Steven Spielberg perfectly captures the 1930s, from a leafy campus to the far reaches of a pre-globalization planet. I was taken in by the romantic depiction of air travel, particularly as Indy boards Boeing Clippers in pursuit of both knowledge and adventure. After my dad left the Air Force, he spent a decade working for Pan Am. Even though this was well after the airline had retired the Clippers, watching this film with him helped me understand why he was drawn to the skies. I love the way Spielberg depicted Indy’s travels by superimposing travel scenes atop a map with bright routing lines magically appearing to let the audience follow the journey. Since I first saw this film, I’ve been lucky to travel on five continents and in dozens of countries. Yet this still makes me yearn to be a globetrotter at the birth of commercial aviation.
Unfortunately, watching the film in our current moment, it’s hard not to make comparisons with the rise of Adolph Hitler. Indiana Jones is on a quest to prevent the Nazis from getting their hands on the Ark of the Covenant, the chest the Hebrews used to carry around the Ten Commandments – “if you believe in that sort of thing,” as Indy says. The story is that Hitler has become obsessed with the occult, believing the Ark can make his armies invincible as they seek to cleanse the world of non-Aryans.
This is scary shit. Not just at the time. Not just because we know the Nazis went on to murder millions. It’s scary because we’re currently seeing a terrifying rise in white nationalism and fascism around the globe, particularly right here in America. Donald Trump’s base is made up of evangelicals impassioned by a deep religiosity that leads them to believe that the nation given to them by God is being stolen by non-white interlopers. And, perhaps even more worryingly, a large segment of conservatives who don’t believe these things are still willing to support the authoritarian-in-chief. They are the Belloq’s of today, the French archaeologist in the film who is willing to go along with the murderous Nazis in pursuit of his own selfish aims.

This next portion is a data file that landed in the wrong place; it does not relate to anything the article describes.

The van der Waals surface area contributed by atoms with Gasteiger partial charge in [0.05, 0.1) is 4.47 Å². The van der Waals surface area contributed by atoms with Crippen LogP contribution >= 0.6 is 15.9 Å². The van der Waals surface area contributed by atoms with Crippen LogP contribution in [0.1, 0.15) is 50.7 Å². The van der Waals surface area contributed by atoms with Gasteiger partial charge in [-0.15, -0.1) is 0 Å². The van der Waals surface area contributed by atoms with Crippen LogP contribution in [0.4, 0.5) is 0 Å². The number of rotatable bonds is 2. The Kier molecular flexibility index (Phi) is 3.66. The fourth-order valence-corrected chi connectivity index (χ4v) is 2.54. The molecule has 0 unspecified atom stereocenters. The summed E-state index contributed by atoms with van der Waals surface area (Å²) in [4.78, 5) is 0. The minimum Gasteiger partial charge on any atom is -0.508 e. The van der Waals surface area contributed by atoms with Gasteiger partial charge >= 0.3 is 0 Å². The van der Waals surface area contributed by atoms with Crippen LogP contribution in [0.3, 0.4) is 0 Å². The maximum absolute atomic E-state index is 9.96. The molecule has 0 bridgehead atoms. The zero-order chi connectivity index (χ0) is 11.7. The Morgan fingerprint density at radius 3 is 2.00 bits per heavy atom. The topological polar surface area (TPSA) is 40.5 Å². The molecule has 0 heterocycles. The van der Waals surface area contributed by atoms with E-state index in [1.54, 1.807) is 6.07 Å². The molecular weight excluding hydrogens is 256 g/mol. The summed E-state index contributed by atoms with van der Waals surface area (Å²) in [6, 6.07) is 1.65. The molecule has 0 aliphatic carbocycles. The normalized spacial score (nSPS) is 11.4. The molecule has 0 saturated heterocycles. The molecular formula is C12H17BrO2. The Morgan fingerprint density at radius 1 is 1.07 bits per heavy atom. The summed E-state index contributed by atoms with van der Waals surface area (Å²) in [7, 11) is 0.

I love the scene in the movie, when the Ark is in the cargo ship’s hold, when the swastika is burned off the crate that’s holding it – as if God’s showing his displeasure. I’m not a religious person, but if there is some greater power in this universe, I hope it’s on the side of love and knowledge and not hate and ignorance. I hope it will scorch the forces of evil that are seeking to reverse the course of history.
But, for me, I’m not counting on it. I’m with Indiana Jones, who is the embodiment of the pure pursuit of understanding in all of its many forms. Like him, we must fight against evil, injustice, and oppression. We must defeat those who seek to pervert our longstanding struggle to create a more perfect union. Like Indy, I plan to do what I can, in my small way, to ensure that today’s self-satisfied Nazis are brusquely swept into the dustbin of our national story.